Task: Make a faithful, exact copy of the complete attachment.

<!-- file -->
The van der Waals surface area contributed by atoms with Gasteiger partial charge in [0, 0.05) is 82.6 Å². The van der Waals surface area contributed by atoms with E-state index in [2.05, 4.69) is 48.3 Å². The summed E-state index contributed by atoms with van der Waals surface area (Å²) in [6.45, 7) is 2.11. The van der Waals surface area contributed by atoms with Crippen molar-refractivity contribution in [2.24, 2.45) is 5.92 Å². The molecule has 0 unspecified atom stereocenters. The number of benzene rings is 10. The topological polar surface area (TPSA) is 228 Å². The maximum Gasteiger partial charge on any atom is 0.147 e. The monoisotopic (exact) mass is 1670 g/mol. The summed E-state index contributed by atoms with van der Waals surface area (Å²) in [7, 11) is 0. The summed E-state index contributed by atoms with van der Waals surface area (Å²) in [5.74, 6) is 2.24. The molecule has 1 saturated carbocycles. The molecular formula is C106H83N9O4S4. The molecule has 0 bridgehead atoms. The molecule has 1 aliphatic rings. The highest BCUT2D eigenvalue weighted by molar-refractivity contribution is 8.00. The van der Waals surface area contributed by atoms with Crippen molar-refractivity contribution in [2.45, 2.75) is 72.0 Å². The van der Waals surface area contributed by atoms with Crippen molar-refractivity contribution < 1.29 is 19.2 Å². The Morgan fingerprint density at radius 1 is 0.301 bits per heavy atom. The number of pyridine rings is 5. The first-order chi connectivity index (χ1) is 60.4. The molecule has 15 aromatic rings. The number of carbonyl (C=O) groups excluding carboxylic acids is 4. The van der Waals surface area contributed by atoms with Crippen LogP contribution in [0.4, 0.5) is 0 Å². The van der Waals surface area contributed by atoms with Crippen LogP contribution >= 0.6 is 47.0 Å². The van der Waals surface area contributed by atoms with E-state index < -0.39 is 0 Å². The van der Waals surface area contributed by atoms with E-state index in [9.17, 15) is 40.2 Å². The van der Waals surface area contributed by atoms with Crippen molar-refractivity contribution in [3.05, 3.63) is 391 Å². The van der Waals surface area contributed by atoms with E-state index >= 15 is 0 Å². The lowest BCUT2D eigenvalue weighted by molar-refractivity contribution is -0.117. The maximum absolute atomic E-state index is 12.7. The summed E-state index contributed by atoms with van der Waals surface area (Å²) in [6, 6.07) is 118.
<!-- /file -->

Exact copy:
The van der Waals surface area contributed by atoms with Gasteiger partial charge in [0, 0.05) is 82.6 Å². The van der Waals surface area contributed by atoms with E-state index in [2.05, 4.69) is 48.3 Å². The summed E-state index contributed by atoms with van der Waals surface area (Å²) in [6.45, 7) is 2.11. The van der Waals surface area contributed by atoms with Crippen molar-refractivity contribution in [2.24, 2.45) is 5.92 Å². The molecule has 0 unspecified atom stereocenters. The number of benzene rings is 10. The topological polar surface area (TPSA) is 228 Å². The maximum Gasteiger partial charge on any atom is 0.147 e. The monoisotopic (exact) mass is 1670 g/mol. The summed E-state index contributed by atoms with van der Waals surface area (Å²) in [7, 11) is 0. The summed E-state index contributed by atoms with van der Waals surface area (Å²) in [5.74, 6) is 2.24. The molecule has 1 saturated carbocycles. The molecular formula is C106H83N9O4S4. The molecule has 0 bridgehead atoms. The molecule has 1 aliphatic rings. The highest BCUT2D eigenvalue weighted by molar-refractivity contribution is 8.00. The van der Waals surface area contributed by atoms with Crippen molar-refractivity contribution in [2.45, 2.75) is 72.0 Å². The van der Waals surface area contributed by atoms with Crippen molar-refractivity contribution < 1.29 is 19.2 Å². The Morgan fingerprint density at radius 1 is 0.301 bits per heavy atom. The number of pyridine rings is 5. The first-order chi connectivity index (χ1) is 60.4. The molecule has 15 aromatic rings. The number of carbonyl (C=O) groups excluding carboxylic acids is 4. The van der Waals surface area contributed by atoms with Crippen LogP contribution in [0.4, 0.5) is 0 Å². The van der Waals surface area contributed by atoms with Crippen LogP contribution >= 0.6 is 47.0 Å². The van der Waals surface area contributed by atoms with E-state index < -0.39 is 0 Å². The van der Waals surface area contributed by atoms with E-state index in [9.17, 15) is 40.2 Å². The van der Waals surface area contributed by atoms with Crippen molar-refractivity contribution in [3.05, 3.63) is 391 Å². The van der Waals surface area contributed by atoms with E-state index >= 15 is 0 Å². The lowest BCUT2D eigenvalue weighted by molar-refractivity contribution is -0.117. The maximum absolute atomic E-state index is 12.7. The summed E-state index contributed by atoms with van der Waals surface area (Å²) in [6, 6.07) is 118.